Decision delayed on Siller Ranch proposal
A large number of last-minute letters caused the Placer County Planning Commission on Thursday to postpone its decision on the Siller Ranch subdivision, one of the larger projects proposed under the controversial Martis Valley Community Plan.
Commissioners voted unanimously to support the recommendation of Placer County’s planning staff to postpone any action until June 24, when they could better respond to the concerns raised by the public. Almost 100 people crowded into the North Tahoe Conference Center in Kings Beach on Thursday for the commission’s discussion and possible action on the proposed 2,177-acre Siller Ranch proposal. The 726-home gated community is slated to include a 500-seat amphitheater, 27 holes of golf, tennis courts and swimming pools.
Most of those at the meeting came to voice their disapproval of aspects of the project – or of the project in its entirety. Concerns ranged from water quality, affordable housing, and the subdivision’s effects on traffic and trails in the region.
That decision to postpone the hearing disappointed Ron Parr of the DMB Highlands Group, the developer of the proposed subdivision. Parr gave a 20-minute presentation outlining the project and the plans DMB Highlands Group has put in place to mitigate many of the concerns of local residents and other stakeholders.
But those plans did not go far enough, according to concerned citizens and groups represented at the meeting. Both Rachelle Pellisier, executive director of the Workforce Housing Association of Truckee Tahoe, and Tony Lashbrook, community development director for the Town of Truckee, expressed their concern over the number of affordable housing units that would be created by the subdivision’s developer. Both also wanted to ensure that workforce housing be created at the time of, or soon after, any jobs that are created.
Others worried about the effects the subdivision would have on the natural environment in the Martis Valley.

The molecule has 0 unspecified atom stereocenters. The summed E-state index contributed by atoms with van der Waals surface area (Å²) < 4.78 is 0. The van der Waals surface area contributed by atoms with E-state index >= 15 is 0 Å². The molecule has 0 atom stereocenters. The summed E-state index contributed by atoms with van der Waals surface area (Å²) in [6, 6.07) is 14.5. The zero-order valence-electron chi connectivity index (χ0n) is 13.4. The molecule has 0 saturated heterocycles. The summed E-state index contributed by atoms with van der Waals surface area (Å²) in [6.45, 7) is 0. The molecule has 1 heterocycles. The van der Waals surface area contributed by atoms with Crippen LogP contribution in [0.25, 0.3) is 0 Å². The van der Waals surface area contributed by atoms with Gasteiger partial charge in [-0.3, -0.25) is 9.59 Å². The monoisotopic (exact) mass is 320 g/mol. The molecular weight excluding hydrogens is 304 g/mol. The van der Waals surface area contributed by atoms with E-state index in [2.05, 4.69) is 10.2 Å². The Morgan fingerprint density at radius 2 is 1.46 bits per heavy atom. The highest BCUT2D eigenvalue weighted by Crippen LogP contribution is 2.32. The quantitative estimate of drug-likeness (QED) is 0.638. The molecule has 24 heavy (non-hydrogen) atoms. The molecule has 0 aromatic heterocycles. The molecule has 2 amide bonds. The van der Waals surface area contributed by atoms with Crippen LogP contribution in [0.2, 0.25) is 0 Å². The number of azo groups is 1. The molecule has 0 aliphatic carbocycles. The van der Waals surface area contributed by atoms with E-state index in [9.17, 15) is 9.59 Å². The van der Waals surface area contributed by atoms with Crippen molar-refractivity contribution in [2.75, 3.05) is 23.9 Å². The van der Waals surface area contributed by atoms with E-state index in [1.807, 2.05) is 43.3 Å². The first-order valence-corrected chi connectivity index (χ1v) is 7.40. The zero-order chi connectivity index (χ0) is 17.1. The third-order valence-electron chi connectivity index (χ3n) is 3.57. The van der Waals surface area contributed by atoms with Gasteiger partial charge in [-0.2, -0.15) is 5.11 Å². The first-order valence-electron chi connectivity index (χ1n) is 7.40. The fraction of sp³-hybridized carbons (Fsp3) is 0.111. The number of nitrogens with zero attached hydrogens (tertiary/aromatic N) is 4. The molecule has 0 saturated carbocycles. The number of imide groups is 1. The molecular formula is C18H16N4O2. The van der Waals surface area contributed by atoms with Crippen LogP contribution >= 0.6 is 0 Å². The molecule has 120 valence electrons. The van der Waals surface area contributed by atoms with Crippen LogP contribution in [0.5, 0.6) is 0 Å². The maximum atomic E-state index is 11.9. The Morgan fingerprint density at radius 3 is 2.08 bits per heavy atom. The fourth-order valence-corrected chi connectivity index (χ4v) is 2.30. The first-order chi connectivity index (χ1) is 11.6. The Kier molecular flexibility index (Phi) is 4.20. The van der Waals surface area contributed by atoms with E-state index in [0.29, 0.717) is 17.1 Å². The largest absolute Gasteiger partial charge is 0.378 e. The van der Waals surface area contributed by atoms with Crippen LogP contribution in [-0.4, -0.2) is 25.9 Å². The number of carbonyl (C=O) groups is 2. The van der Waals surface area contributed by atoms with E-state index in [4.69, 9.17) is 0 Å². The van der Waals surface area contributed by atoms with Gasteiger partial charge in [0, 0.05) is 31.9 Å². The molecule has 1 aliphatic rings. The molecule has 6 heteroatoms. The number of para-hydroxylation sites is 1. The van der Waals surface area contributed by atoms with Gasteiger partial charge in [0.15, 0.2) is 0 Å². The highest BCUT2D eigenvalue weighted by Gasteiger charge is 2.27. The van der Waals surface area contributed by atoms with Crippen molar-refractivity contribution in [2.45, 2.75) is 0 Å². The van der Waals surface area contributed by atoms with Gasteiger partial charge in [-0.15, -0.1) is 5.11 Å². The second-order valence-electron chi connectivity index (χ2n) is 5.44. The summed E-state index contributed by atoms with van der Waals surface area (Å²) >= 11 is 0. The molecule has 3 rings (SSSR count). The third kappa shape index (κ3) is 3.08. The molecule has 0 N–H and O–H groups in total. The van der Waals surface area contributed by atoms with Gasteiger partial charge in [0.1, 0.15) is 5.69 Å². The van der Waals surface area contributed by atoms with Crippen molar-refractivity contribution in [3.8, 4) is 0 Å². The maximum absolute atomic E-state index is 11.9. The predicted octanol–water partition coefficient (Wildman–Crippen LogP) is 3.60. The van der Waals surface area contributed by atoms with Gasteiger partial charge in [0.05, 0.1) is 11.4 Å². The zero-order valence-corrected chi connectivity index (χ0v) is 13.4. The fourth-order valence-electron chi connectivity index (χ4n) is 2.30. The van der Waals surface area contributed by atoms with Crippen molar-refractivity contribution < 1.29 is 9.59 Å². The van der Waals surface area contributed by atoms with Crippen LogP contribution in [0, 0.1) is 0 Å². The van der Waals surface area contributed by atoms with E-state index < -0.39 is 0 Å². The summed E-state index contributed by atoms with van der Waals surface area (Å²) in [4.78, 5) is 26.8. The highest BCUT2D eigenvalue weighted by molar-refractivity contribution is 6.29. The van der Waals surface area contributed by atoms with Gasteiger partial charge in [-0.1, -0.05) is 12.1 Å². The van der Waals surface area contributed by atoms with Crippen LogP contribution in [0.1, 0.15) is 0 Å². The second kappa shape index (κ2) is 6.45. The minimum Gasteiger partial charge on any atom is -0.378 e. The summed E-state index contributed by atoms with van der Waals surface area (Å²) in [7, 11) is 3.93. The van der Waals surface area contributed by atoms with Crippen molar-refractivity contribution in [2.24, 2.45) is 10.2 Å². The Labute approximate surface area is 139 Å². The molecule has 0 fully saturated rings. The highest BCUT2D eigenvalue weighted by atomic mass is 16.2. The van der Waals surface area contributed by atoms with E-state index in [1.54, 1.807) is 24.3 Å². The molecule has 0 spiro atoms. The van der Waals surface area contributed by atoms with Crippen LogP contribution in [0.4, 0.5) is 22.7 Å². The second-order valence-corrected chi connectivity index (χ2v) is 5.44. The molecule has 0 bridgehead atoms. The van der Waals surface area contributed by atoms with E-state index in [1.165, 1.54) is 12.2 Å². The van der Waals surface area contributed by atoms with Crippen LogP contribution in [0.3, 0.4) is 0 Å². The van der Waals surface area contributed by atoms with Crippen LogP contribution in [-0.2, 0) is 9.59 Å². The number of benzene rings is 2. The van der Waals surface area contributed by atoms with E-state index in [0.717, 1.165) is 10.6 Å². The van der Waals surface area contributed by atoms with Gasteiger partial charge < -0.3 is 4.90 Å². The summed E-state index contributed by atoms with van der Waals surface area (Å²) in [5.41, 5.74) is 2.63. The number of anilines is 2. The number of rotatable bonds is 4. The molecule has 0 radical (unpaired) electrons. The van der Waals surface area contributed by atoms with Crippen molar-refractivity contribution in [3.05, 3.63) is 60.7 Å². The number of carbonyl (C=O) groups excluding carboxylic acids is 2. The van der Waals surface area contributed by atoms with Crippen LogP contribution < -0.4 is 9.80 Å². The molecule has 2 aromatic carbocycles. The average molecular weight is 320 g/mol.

Tom Mooers, executive director of the environmental group Sierra Watch, urged Planning Commissioners to deny approval of the project. Sierra Watch and several other environmental groups have a lawsuit pending against Placer County’s approval of the Martis Valley Community Plan, the document that is supposed to guide growth in the area.
“Instead of clustered development and protection of unfragmented open space,” Mooers said, “the site is entirely carved up into subdivisions, cul-de-sacs and golf courses. It looks like something we’d see in L.A. or Orange County or San Jose, not Truckee, Tahoe or Martis Valley.”
Truckee resident Laurel Lippert asked commissioners to deny the project, or at least take a very critical look at the proposal “because once these floodgates are open and the Siller Ranch gates are closed, we can’t go back.”
She, along with many other Truckee and Northstar residents in the audience, objected to the loss of access the public would have to the lands of the Martis Valley once the gated community was built.
Perhaps most influential in the commission’s decision to postpone any decision on the project was a letter received by Placer County planning staff from the Department of Fish and Game expressing concerns over the subdivision’s potential effects on water quality and its effect on the Martis Creek Lake downstream.
Commissioners agreed that there were enough concerns to delay any decision on the project, but also expressed their frustration that so many of those concerns came in at the very last minute – some just one day before the meeting.
Further discussion and a potential decision on the Siller Ranch subdivision will take place at the next Placer County Planning Commission meeting scheduled for June 24 at 2 p.m. at the North Tahoe Conference Center in Kings Beach.
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